Cloud and network services provider Colt has teamed up with IBM to drive the adoption of industry 4.0.
On Wednesday they opened a new lab in the UK that will offer enterprises in the manufacturing sector hands-on experience with various applications enabled by their cloud and edge networking solutions. Three use cases are available at launch: edge-based visual inspection to identify faulty parts or supply chain issues; security that monitors and protects data across the IT, OT and cloud environment; and supply chain telemetry to identify and address shortages.
“The partnership between Colt and IBM enables us to bring the best combination of connectivity, edge, security and asset performance management, enabling our manufacturing clients to capture the value of data processing at the edge,” said Jose Favilla, director and industry 4.0 global leader at IBM, in a statement.
The opening of the lab builds on the strategic partnership established between Colt and IBM in July last year. Under the deal, the companies agreed to work together on innovative hybrid cloud and edge compute use cases.
“Colt and IBM have been working in collaboration for many years, and the launch of the joint lab is a customer showcase for the power of our work together,” said Mirko Voltolini, Colt’s VP of innovation. “Industry 4.0 has huge potential for the manufacturing sector, and the lab is an exciting next step for Colt and IBM as we support enterprises to improve the visibility, analysis, performance and maintenance of their industrial systems and operations.”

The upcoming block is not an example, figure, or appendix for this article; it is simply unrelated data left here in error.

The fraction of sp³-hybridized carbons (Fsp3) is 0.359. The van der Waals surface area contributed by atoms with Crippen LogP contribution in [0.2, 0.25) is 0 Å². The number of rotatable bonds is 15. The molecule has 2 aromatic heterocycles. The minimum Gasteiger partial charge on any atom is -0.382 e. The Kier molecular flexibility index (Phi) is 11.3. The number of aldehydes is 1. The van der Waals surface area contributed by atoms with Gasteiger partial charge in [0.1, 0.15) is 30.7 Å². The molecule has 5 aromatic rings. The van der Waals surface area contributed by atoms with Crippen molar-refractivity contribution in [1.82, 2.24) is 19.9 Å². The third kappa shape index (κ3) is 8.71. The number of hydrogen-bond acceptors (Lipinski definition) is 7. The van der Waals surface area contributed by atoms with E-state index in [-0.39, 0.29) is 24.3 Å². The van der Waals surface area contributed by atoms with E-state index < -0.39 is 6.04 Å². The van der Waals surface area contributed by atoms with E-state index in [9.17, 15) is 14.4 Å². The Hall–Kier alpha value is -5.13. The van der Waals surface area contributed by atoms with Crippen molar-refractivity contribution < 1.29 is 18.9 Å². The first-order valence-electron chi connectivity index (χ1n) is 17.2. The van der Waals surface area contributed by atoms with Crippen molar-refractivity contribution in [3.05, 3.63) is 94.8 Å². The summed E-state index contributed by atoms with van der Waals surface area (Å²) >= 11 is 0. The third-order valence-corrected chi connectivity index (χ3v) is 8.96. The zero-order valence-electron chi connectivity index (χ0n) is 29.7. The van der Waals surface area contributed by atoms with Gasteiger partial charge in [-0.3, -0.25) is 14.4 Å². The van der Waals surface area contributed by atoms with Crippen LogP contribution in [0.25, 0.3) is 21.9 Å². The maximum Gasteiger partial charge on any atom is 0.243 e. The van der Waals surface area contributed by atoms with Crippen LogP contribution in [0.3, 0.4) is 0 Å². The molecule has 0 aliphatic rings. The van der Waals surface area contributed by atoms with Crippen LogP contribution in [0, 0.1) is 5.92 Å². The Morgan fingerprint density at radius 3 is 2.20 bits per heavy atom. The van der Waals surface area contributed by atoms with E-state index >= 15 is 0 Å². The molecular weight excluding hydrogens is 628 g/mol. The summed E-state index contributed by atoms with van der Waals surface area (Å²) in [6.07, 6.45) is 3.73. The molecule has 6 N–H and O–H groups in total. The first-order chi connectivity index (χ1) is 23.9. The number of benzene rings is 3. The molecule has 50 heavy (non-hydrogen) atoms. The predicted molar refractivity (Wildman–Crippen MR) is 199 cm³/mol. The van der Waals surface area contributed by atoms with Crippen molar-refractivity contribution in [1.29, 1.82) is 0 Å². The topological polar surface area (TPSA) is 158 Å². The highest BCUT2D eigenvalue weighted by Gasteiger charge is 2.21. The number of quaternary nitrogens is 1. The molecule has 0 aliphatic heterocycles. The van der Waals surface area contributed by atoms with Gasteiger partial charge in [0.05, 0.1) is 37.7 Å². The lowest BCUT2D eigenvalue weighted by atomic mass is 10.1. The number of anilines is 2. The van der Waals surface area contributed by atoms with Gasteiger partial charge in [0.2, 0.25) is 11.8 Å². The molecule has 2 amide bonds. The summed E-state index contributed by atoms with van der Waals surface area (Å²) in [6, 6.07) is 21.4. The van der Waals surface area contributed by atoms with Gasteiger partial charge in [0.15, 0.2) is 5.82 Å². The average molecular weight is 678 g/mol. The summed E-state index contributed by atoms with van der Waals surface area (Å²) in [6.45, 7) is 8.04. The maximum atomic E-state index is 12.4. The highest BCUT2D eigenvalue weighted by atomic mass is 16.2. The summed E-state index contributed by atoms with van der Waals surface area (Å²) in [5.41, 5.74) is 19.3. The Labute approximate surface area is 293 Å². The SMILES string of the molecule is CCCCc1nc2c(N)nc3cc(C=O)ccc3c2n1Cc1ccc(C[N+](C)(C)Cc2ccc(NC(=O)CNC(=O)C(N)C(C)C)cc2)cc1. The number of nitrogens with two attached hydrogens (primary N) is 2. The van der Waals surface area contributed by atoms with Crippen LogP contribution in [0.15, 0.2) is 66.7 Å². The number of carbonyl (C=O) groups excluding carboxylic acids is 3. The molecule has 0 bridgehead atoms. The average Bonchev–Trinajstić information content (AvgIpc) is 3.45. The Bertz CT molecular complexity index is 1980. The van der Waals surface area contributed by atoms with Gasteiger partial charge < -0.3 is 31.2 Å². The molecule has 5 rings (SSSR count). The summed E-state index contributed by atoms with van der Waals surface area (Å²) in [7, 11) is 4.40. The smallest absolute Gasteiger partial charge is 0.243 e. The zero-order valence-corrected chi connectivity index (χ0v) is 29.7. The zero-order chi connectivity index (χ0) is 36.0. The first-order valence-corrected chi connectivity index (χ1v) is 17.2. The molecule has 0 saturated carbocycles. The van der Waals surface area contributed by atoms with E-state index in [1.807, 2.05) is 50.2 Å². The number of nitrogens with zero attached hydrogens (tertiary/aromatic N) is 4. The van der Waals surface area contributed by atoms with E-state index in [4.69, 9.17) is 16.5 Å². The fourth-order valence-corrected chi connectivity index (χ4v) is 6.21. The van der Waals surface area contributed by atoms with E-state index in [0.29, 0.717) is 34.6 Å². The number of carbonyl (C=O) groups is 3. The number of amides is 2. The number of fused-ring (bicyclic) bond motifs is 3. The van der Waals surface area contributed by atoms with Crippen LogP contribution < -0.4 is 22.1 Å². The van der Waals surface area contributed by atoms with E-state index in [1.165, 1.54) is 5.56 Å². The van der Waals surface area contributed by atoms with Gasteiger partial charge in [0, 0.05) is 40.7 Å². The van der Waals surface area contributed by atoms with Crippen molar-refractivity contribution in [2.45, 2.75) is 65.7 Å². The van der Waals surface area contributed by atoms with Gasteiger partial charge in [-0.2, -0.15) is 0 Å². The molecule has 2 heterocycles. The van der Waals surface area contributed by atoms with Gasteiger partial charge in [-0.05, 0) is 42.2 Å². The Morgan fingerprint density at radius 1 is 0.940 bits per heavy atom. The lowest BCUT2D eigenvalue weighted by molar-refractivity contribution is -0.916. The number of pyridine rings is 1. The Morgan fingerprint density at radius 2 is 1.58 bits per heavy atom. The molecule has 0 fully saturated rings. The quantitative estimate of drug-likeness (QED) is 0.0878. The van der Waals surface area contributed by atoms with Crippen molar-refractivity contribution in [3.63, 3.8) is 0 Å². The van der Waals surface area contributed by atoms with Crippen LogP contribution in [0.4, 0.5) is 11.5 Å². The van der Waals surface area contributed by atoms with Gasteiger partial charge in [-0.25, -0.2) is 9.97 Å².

Showcasing the benefits of cloud and edge compute is all well and good, but there are other significant barriers to industry 4.0 adoption that need to come down too. ABI Research in August warned that a dearth of 5G industrial devices is holding back the manufacturing sector’s adoption of private 5G networking, said to be one of several important ingredients to industry 4.0. The analyst firm said educating enterprises about the potential of private wireless networking is critical when it comes to driving adoption.
Despite these hurdles, ABI predicts that industrial private 5G connections are still expected to reach 49 million worldwide by the end of the decade, generating $2.4 billion in connectivity revenue for suppliers.
Meanwhile, it has been a good week for the UK when it comes to new laboratories. Ericsson on Tuesday announced it will spend tens of millions of pounds over the next decade on a new facility tasked with researching various aspects of 6G. These include network resilience and security, AI, cognitive networks, and energy efficiency.
And just over a month ago, the UK opened a new Telecommunications Lab in Solihull, near Birmingham, which will look into network security and performance, with more than half an eye on what these will look like when it comes to 6G.